We’re coming up on three weeks of having Bodhi with us, and we are convinced we made a great choice with him. He may not have had great medical care or any training with his previous guardian, but he was well-loved, and that makes everything else relatively easy.
We are still working on being good seeing-eye people for him. At times I forget to notice a step or something on a walk that would go ignored by a seeing dog. I have to pay much more attention to what’s under our feet and in front of it so I can cue him about steps, or curbs, walls and objects to avoid. I’m getting better at it, but still miss sometimes. Bodhi seems to take it all in stride, but sometimes I feel like I should put a helmet on the poor guy!
Today was the first day of his beginning obedience class, and if ever there was a humbling experience, this was it. Bodhi has been so good with sit, down, stay, and come here at the house, and a little less good on walks, but still responsive. But put him in a big room he doesn’t know with all kinds of human and canine voices…well, the word over-stimulation doesn’t do justice to his response. Because he can’t see, that many noises had him desperate to check everything out. There wasn’t a cell in his body focused on me or what we were trying to do.
Fortunately, the trainer running the class knows that I know how to train dogs, and everyone went with the flow of this crazy, blind dog who was so excited he couldn’t sit still. We got a few sits and downs out of him over the hour, but it was a pitiful few. Some of our training is going to need to happen in places that have a lot of noise and new elements to get him used to focusing in the midst of it all. We’ll get there, but it was clear that there is much to do.
When the instructor got to the “watch me” command, we just looked at each other. “I have no idea what to suggest for Bodhi,” she said. I don’t know either, but Bodhi’s foster mom bought a couple books on working with blind dogs, so I’ll peruse them to see if there are some suggestions about how to tell a blind dog you want his attention.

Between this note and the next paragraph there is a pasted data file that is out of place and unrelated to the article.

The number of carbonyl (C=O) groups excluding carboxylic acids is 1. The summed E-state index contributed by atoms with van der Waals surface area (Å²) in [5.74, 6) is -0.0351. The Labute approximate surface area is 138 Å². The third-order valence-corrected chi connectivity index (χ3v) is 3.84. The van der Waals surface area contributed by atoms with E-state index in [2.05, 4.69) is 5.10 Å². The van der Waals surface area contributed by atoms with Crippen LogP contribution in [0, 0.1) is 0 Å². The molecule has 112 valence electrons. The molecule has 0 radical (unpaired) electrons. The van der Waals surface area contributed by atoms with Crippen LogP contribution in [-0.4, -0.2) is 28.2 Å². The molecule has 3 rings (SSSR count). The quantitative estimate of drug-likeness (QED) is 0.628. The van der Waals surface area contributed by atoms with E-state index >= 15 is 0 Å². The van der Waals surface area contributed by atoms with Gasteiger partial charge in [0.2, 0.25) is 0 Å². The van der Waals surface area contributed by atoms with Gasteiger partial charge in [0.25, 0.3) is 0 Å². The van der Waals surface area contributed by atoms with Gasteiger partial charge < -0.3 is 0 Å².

At the end of class, we were both exhausted. I had to drop Bodhi off and go care for a three-month old Great Pyrenees pup…not exactly relaxing! Bodhi got to rest, and he has been conked out for a couple hours now.
(Your eyes are getting sleepy…)
On other fronts, his skin problems are improving enormously. He loves the weekly baths, and the antibiotic is helping too. The vet says the bacteria on his skin is nearly gone, so a couple more weeks of baths and antibiotic, and she thinks he’s good to go.
We’re still trying to figure out food portions. He was 79 pounds a couple weeks ago, but dropped to 76, and we’re giving him what we thought was a pretty good portion. He looks great at 76, but don’t want him to keep going down. Upping the food just a little bit.
Bodhi, like Butterscotch, is an amazingly contented and happy dog. Everything is fine with him. He’ll come sleep on the bed if invited, but otherwise he’s happy on his dog bed. He loves his walks, but when we’re home he’s just glad to be near us, whatever we’re doing. And if he can’t be with us at home for some period, he’s fine with that too.
We took him for his first walk on a local trail that we enjoy, and he met lots of people and dogs. He greets both beautifully, and he loved visiting a new space. There’s a nature trail in Harrisburg (Wildwood) that we need to take him to visit when it isn’t quite so beastly hot out. He’ll be over the moon.